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Sleeping a little longer than usual could lower your breast cancer risk

by , 20 November 2014

While you should sleep between seven and nine hours every night, for women, sleeping a little longer could have significant benefits.

A Finnish study showed women who slept, on average, ten hours a night, had a lower breast cancer risk than those who slept less.

Researchers found it had to do with a hormone your body makes when you sleep. In fact, this hormone literally possesses anticancer properties!

Read on to discover what breast cancer has to do with how much you sleep…

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The real key to healing cancer is to wipe out the stealth disease lurking behind it...

I admit I was downright shocked when I found out that cancer isn't actually what kills most cancer patients! And I've been a doctor for well over 20 years - so not much surprises me anymore.

Even more astounding - this monumental discovery goes back to the 1970s when former US Air Force Dr Joseph Gold uncovered the REAL killer, a condition that no one in the medical field was even talking about!

That's right - the real culprit behind 3 out of every 4 cancer deaths isn't cancer at all. No! It's a syndrome you've probably never even heard of - called cachexia (pronounced "ka-kek-see-ah").

And if you or someone you love is battling cancer... You definitely can't afford to ignore what could very well be the only natural compound that stops this stealth killer in its tracks.

Sleep patterns and light exposure play a role in your breast cancer risk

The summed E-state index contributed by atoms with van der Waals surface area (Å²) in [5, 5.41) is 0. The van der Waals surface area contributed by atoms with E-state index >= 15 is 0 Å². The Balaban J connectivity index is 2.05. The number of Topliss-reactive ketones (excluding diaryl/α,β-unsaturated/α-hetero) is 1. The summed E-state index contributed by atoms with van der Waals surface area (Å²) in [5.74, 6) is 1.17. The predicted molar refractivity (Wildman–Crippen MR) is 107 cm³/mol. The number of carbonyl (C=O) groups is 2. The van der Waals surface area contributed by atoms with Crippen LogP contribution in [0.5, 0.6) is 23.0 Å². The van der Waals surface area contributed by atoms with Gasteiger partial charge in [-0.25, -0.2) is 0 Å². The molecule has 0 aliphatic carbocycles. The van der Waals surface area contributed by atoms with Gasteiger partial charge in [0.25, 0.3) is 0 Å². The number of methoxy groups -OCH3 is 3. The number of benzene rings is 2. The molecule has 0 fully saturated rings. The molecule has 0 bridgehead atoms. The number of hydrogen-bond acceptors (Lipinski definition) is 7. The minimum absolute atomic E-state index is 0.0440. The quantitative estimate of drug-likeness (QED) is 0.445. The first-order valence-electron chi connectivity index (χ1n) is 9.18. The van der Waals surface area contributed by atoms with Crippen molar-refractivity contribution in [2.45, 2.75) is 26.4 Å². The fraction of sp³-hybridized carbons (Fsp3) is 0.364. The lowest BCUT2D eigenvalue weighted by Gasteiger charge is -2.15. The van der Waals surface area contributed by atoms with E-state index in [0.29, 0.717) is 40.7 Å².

The hormone melatonin – made by your brain and mainly kept in your skin – plays an important role in your day/night cycle.
Before the use of artificial light, sunlight directly controlled people’s sleep and periods of being awake.
When the sun went down, melatonin production increased. Then, when the sun came up, it stopped.
This is important, because your body literally uses melatonin as an antioxidant against the sun’s UV rays. So, by the end of the day, your levels of melatonin decrease and sleep is the only way to replenish them.
You can imagine why, nowadays, people suffer such out of whack melatonin production. Not only do you sleep less than people did ten years ago, but your quality of sleep is probably poorer too.
Just think about your artificial light exposure. Even small amounts of light seeping through a crack in your curtains can affect your sleep patterns and melatonin production.
But it’s not just artificial light. Think about all your electronic devices you have plugged in around your room and next to your bed.
These are even worse for you as blue light is one of the worst for melatonin production, says Harvard Health.
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Getting a good night's sleep should never feel like work. If the thought of getting into bed includes visions of tossing, turning and lying awake until the wee hours of the morning...

Then I've got a solution for you!

Dr. Vincent Giampapa, past-President of the American Academy of Anti-Ageing Medicine, has found a drug-free way to help eliminate insomnia to help you fall asleep and stay asleep all night - so you could wake up completely refreshed and recharged in the morning.

Don't suffer through another sleepless night. Make every night a great night's sleep - guaranteed!

A little more sleep is just what your body needs to fend off breast cancer

When you don’t give your body enough time to replenish its melatonin levels, you start the following day with less.
But your body doesn’t use less!
You end up having lower and lower levels if you continue to miss out on the optimal time of production.
And without melatonin, your body doesn’t have natural cancer fighting abilities.
That’s where sleeping a little longer comes in.
The Finnish study on 12,222 women found those who slept on average ten hours a night had higher melatonin levels and, thus, a lower breast cancer risk.
Do you need any other excuse to get more sleep? We didn’t think so!

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